Sam Neill is a Northern Irish-born New Zealand film and television actor.
Son of Dermot Neill, a Harrow- and Sandhurst-educated army officer and third-generation New Zealander
Sam Neill was born on 14 September 1947 in Northern Ireland, Neill was raised in the country he still calls home—New Zealand. And being far away from the Hollywood spotlight is just the way he likes it.
His family emigrated across the ocean when he was a small boy (with mumps). He attended the University of Christchurch and was thinking of being a filmmaker before being encouraged to act. For he had a handsome, English look—worthy of that original “Nigel”—and one should recall his dashing BBC-TV series. Reilly: Ace of Series, as well as the fact that he was considered for James Bond before Pierce Brosnan got the part. But Neill, apparently, knew he was too interesting to be a 007.
His earliest big picture was Sleeping Dogs (77, Roger Donaldson), followed by his first work with (udv Davis in My Brilliant Career (79, Gillian Armstrong). After Attack Force Z (81, Tim Burstall), he appeared with Isabelle Adjani in Possession (81, Andrzej Zulawsla); in the third “Omen” film. The Final Conflict (81; Graham Baker); a Russian in Enigma (82. Jeannot Szware); a Norman in Ivanhoe (82, Douglas Gamfield); on French TV in The Blood of Others (84, Claude Chabrol); as the Australian outlaw, Captain Starlight, in Robbenj Under Arms (85, Ken Hannam); as the resistance fighter who makes love to Meryl Streep in Plenty (85, Fred Schepisi).
By now, he could be found working in Australasia, Europe, or America: For Love Alone (S6, Stephen Wallace), from the Christina Stead novel; The Good Wife (86, Ken Cameron); as Streep’s husband in A Cry in the Dark (88, Schepisi); Dead Calm (89, Phillip Noyce); a Russian officer in The Hunt for Red October (90, John McTieman); with Judy Davis again in One Against the Wind (91. Larry Elikann); Until the End of the World (91. Wim Wenders); Hostage (92, Robert Young); Memoirs of an Invisible Man (92, John Carpenter); Family Pictures (93, Philip Saville), with Anjelica Huston.
He was the voice of informed reason in Jurassic Park (93, Steven Spielberg); happily back in New Zealand for The Piano (93, Jane Campion); Rainbow Warrior (94, Michael Tuchner); as the artist Norman Lindsay—the figure James Mason plaved in Age of Consent—in Sirens (94, John Duigan); Rudtjard Kipling’s The Jungle Book (94, Stephen Sommers); outstanding in In the Mouth of Madness (95, Carpenter); doing Chekhov in Country Life (95, Michael Blakemore); as Charles II in Restoration (95, Michael Hoffman); with Judy Davis once more in Children of the Revolution (96, Peter Duncan); Event Horizon (97, Paul Anderson); on TV as Merlin (98, Steve Barron); the husband at home in The Horse Whisperer (93, Robert Bedford); The Revengers' Comedies/Sweet Revenge (98, Malcolm Mowbray); Molokai. The Story of Father Damien (99, Paul Cox); Bicentennial Man (99, Chris Columbus).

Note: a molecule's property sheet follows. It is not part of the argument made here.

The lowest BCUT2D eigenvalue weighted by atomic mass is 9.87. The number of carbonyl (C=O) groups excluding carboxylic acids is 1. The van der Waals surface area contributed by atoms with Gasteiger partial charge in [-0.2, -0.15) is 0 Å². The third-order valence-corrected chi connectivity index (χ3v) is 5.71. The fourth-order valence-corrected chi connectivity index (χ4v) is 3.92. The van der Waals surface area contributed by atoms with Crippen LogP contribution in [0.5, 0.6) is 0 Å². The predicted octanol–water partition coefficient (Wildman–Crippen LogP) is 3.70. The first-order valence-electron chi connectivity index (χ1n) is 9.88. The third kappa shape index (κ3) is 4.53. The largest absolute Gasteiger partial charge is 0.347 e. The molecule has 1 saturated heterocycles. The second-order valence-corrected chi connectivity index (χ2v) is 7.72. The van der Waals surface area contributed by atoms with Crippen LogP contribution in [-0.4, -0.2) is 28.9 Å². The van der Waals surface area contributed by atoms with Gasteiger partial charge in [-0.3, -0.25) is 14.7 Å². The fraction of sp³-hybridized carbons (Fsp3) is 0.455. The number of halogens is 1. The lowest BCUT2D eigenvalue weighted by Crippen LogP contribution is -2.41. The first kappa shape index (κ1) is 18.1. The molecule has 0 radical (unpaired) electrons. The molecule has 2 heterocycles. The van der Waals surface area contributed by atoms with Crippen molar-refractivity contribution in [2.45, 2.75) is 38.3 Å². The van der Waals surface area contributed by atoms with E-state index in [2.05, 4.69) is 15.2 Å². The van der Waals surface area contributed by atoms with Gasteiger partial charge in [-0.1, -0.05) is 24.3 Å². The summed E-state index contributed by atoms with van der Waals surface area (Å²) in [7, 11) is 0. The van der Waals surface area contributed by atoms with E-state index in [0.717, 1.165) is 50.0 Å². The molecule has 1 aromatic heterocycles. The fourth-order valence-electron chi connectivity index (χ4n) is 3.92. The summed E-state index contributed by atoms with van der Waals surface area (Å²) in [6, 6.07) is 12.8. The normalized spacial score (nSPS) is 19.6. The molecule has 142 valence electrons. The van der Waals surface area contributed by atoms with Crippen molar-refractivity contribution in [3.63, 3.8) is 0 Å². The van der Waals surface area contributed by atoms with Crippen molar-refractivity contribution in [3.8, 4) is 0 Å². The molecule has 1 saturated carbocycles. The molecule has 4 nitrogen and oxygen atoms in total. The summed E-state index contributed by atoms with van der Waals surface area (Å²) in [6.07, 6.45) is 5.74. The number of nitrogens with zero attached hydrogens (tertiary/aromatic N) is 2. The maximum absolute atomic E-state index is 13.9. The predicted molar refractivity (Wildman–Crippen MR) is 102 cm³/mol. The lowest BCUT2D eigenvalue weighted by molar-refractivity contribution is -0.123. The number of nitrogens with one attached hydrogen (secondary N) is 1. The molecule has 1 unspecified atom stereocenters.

On TV, he was Jefferson in Sally Ilcmings: An American Scandal (00, Charles Haid); The Dish (00, Rob Sitch); on TV in Submerged (01, James Keach); Jurassic Park III (01, Joe Johnston); The Zookeeper (01, Ralph Ziman); Framed (01, Daniel Petrie Jr.).
"The one thing I find sad when I come to Los Angeles, is that the world here is populated by millions of people who want to be actors and never will be. And it's a particularly American thing, I think, to advise people to follow their dreams. You ought to be very careful about advising such things, because people have all kinds of entirely unrealistic dreams. As a result, so many people here think of themselves as losers, which is the worst thing you can be called in America."
But "loser" is certainly not the category Neill fell into with a film career that has netted him three Golden Globe nominations. Since his wonderful performance in My Brilliant Career (1979) he's worked non-stop. "I'm a useful actor," he says. "I don't come to the audience with any particular baggage. When I turn up on the screen, you don't necessarily know whether I'm going to solve everything as the good guy or whether I will turn out to be something else entirely."
New Zealand Labour Party
the Australian Speak Easy Association
the British Stammering Association (Bachelor of Scientific Agriculture)
the National Performance Conference
There’s a Sam Neill who seems always there in large films, watching Meryl Streep or the dinosaur with the basic common sense that knows all stars are alike. That actor has been a patient, loyal servant to great ladies, even having his bodily fluids (well, one of them) conjured up by Sigourney Weaver in Snow White (97, Michael Colm). Then look again, and see what a wry, watchful actor he is. If you doubt bis considerable intelligence, then track down Cinema of Unease, the documentary he wrote and directed (with Judy Ryner) on the history of movies (and himself) in New Zealand.
Neill's hobby is running a winery called Two Paddocks in Central Otago on New Zealand's South Island.
Neill married Noriko Watanabe, a makeup artist, in September 1989. They have a daughter, Elena. He also has a son, Tim, from a previous relationship with a New Zealand actress. He and his family divide their time between homes in Los Angeles, Australia and New Zealand.
In the United Kingdom he won early fame, and wa...In the United Kingdom he won early fame, and was Golden-Globe nominated, after portraying real-life spy Sidney Reilly in mini-series Reilly, Ace of Spies (1983).
1992 Golden Globe: Best Performance by an Actor...1992 Golden Globe: Best Performance by an Actor in a Miniseries or Motion Picture Made for Television - Nominee